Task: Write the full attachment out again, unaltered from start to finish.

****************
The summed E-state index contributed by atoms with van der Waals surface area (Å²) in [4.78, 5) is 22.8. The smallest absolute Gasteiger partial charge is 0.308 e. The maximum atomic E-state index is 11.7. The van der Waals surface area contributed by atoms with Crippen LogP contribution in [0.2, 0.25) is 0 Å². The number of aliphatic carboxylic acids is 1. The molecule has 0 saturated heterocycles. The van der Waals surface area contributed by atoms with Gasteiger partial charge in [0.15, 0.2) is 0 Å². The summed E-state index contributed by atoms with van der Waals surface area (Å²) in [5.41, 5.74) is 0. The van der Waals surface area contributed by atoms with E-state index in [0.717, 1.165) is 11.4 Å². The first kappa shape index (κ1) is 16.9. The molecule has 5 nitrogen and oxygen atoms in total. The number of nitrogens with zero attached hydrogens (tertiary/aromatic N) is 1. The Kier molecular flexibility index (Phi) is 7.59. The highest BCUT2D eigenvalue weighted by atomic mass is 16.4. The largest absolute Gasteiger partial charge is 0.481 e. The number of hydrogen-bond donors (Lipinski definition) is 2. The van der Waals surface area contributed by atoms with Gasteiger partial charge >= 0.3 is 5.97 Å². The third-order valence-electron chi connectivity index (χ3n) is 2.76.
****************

The summed E-state index contributed by atoms with van der Waals surface area (Å²) in [4.78, 5) is 22.8. The smallest absolute Gasteiger partial charge is 0.308 e. The maximum atomic E-state index is 11.7. The van der Waals surface area contributed by atoms with Crippen LogP contribution in [0.2, 0.25) is 0 Å². The number of aliphatic carboxylic acids is 1. The molecule has 0 saturated heterocycles. The van der Waals surface area contributed by atoms with Gasteiger partial charge in [0.15, 0.2) is 0 Å². The summed E-state index contributed by atoms with van der Waals surface area (Å²) in [5.41, 5.74) is 0. The van der Waals surface area contributed by atoms with E-state index in [0.717, 1.165) is 11.4 Å². The first kappa shape index (κ1) is 16.9. The molecule has 5 nitrogen and oxygen atoms in total. The number of nitrogens with zero attached hydrogens (tertiary/aromatic N) is 1. The Kier molecular flexibility index (Phi) is 7.59. The highest BCUT2D eigenvalue weighted by atomic mass is 16.4. The largest absolute Gasteiger partial charge is 0.481 e. The number of hydrogen-bond donors (Lipinski definition) is 2. The van der Waals surface area contributed by atoms with Gasteiger partial charge >= 0.3 is 5.97 Å². The third-order valence-electron chi connectivity index (χ3n) is 2.76.